Plan now for future traffic
Two comments on Bob Wilson’s commentary in the Chapel Hill News on light rail transit (CHN, Dec. 15, bit.ly/JxSKHy ).
First, he writes, “Light rail doesn't fit our low-density population template. Maybe someday, but not now.” But a dozen years from now when our roads and highways are clogged with cars, trucks and buses, then will be the time. But we can’t then just throw a magic switch and suddenly have light rail to the rescue. It will take years of planning and construction to have a proper light rail system. Now is the time to start.
Second, Wilson argues that no light rail ever comes in on its projected cost. Neither do highway construction nor widening projects.
Better than sprawl
Durham and Orange counties have a lot to offer federal grant reviewers who have money to spend and want to drive good planning policy.
We have better “ridership to population” percentages with twice as many public transit riders a day with much less population than Wake. Nationally, we compare well to many higher-density communities as in the rust belt because our population is growing while their population is shrinking. Our light-rail corridor is not as developed throughout so that rail construction will be less expensive as built-out locations, and we have undeveloped “greenfield” stations primed for transit-oriented development, affordable housing, density and increased ridership.
Gambling on a $1.4 billion project with 6,000 new jobs and billions in new commerce is being pursued after years of study with input of more experts than the three the Wake County commissioners brought in to verify their decision. The best way to win the gamble is to continue great planning and increase our ridership numbers by supporting robust public transportation through fare-free bus routes and the “GoPass” program. Otherwise, we might look like Wake, all sprawled out with bumper-to-bumper traffic, choking out new employers, and soon in decline.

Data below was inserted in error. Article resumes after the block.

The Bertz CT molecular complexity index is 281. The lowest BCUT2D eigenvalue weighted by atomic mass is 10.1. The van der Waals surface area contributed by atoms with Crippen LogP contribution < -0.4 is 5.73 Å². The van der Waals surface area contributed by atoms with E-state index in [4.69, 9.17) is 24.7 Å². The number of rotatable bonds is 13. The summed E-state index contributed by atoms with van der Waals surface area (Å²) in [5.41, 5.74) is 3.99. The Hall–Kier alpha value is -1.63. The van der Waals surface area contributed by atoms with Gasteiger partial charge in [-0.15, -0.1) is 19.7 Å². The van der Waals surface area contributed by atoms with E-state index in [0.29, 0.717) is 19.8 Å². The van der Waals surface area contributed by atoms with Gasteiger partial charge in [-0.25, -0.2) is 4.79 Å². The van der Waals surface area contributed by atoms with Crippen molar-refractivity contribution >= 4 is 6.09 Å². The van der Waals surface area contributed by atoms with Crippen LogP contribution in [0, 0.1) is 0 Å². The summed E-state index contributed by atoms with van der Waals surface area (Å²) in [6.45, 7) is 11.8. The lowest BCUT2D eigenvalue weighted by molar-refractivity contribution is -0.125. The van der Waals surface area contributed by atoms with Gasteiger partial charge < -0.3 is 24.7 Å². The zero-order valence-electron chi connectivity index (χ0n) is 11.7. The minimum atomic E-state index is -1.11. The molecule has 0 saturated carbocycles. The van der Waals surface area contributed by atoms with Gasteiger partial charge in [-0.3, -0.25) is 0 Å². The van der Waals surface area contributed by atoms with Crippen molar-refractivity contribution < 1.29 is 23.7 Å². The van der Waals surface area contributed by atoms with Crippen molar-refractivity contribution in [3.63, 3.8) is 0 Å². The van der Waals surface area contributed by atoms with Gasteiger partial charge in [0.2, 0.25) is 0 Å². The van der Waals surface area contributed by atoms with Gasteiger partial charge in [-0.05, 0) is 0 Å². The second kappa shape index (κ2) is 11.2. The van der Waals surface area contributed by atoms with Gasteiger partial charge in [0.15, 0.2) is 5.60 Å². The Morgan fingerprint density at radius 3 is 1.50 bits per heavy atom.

Robert Bo Glenn
For weeks discarded furniture has been decomposing on Lenark Road at the west edge of the Glen Lennox Apartments property.
Is that part of the deal to encourage razing the apartments? Or is it to prepare neighbors for a large-scale trash center when the “new Glen Lennox” takes over the property?
Right now it is a blight on what has been a beautiful though dated apartment complex.
There is one major weakness in Pearce Godwin’s argument (“Let’s restore respect in gay marriage debate,” CHN, Dec. 13, bit.ly/1dyLa8O)
He writes, “Proponents have been looked down upon and judged by those preaching love on Sundays while opponents have been called backwards bigots by the very people demanding tolerance.” But look at the two sides. Those, or at least most of those, that are intolerant of gay marriage assume they have a God-given right to impose on others the morality they adopt for themselves, and most, but surely not all, are bigots. It is not intolerant to not tolerate bigotry.
Whereas the pro-gay marriage people want to add a right that they deserve to their lives, the anti-gay marriage folks work to deny people a basic right because they don't believe in the idea. No one that I know on the pro-gay marriage side wishes to take anything away from anyone or force their way of life on anyone; they just want their right to be happy. But on the other side, many work tirelessly, fighting as hard as they can, to deny gay people the right to marry and the benefits that go along with it.
I am completely intolerant of that.